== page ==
HMV owner Hilco Capital and Poundstretcher have joined the race to rescue beleaguered department store chain BHS after lodging firm bids.
News of both offers emerged last night ahead of yesterday’s deadline for binding offers.
Restructuring specialist Hilco has sometimes polarised retail opinion, with previous involvement in businesses including Woolworths and Borders.
Discount chain Poundstretcher also emerged as a surprise frontrunner, as five standout bidders reportedly remained in the frame this morning.
Crown Crest, Poundstretcher’s parent company which is owned by Aziz Tayub, tabled an offer to save the embattled 88-year-old chain, according to The Telegraph.
Cash-and-carry tycoon Tayub is understood to be worth several hundred million pounds.
Revelations that the pair of suitors have entered the fight to acquire BHS bring the number of firm bidders to at least five.
They are competing with a consortium fronted by Matalan founder John Hargreaves and Select Fashions owner Cafer Mahiroglu, Edinburgh Woollen Mill owner Philip Day and Gordon Brothers.
Sports Direct tycoon Mike Ashley was also in the running after previously voicing his desire to revive the chain and save 11,000 jobs, but it is understood that he has been outbid by other contenders.
Administrators Duff & Phelps previously said that it would only accept bids for the entire BHS business, including its 164 stores, the brand and its debts.
As revealed by Retail Week, BHS collapsed into administration last month with a pension deficit of £571m, just over a year after former owner Sir Philip Green sold the retailer to Retail Acquisitions for a nominal £1.
The department store chain’s demise is being probed by MPs and the Insolvency Service, with a number of parties being dragged into the probes.
Among those being held to account by Parliament will be a host of top City accountants.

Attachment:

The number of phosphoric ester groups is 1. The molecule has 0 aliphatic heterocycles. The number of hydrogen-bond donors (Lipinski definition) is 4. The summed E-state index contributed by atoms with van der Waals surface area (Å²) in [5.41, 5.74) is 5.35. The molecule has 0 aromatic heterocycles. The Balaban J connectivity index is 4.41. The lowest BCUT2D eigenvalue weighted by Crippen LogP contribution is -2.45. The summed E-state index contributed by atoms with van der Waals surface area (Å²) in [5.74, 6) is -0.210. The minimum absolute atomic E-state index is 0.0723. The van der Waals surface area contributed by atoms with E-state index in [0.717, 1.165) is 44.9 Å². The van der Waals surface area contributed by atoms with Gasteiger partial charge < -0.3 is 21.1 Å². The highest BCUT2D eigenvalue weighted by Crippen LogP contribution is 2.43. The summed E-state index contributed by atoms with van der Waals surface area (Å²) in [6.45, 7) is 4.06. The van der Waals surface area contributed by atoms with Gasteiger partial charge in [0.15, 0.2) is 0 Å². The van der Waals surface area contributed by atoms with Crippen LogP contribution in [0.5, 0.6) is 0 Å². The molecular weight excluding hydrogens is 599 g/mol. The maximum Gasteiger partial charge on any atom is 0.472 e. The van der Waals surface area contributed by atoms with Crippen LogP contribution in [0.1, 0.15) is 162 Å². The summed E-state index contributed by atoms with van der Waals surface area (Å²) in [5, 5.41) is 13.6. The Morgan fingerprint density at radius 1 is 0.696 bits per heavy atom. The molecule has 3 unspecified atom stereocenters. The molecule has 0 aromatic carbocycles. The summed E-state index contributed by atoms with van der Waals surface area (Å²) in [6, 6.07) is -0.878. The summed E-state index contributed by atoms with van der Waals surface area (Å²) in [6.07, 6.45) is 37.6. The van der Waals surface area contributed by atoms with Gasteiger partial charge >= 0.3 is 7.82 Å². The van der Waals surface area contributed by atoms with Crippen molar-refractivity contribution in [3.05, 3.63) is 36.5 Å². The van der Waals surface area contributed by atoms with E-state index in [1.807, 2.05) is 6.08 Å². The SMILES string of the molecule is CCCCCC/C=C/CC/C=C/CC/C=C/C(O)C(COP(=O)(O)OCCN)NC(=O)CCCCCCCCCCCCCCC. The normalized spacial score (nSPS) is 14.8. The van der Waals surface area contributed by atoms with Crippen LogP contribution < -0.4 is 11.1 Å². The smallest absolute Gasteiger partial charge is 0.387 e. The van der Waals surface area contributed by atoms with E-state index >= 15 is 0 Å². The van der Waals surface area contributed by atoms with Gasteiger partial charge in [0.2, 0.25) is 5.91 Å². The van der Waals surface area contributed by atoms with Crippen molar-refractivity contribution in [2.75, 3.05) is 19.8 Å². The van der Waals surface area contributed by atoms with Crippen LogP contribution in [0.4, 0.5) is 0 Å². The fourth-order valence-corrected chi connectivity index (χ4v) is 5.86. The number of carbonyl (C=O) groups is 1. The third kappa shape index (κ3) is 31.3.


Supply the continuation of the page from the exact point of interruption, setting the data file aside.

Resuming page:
A total of 29 witnesses will be questioned across a series of parliamentary sessions that kick-off on Monday, according to The Times, including senior representatives from PwC, Deloitte, KPMG, Goldman Sachs and Olswang.
Twelve of those witnesses are poised to give evidence in three panels on Monday, with 10 more following on Wednesday.
Bosses from BHS and Retail Acquisitions, including three-time bankrupt Dominic Chappell who fronted the consortium, are due to appear during the second week of June.
Green will give evidence to MPs the following week, on June 15.
The Work and Pensions select committee and the Business, Innovation and Skills committee are leading the enquiries, fronted by Labour MP and chairman Frank Field.
Field, who has become embroiled in a war of words with Green over his role in BHS’s collapse, has also written to the head of the Pensions Regulator, Lesley Titcomb, to ask for clarification of its handling of the retailer’s situation.
Titcomb has been asked to respond to reports that the regulator blocked a restructuring of BHS two years ago, which then-owner Green labelled ‘Project Thor’.
The plan was said to include Green pumping £80m of his own cash into the department store chain.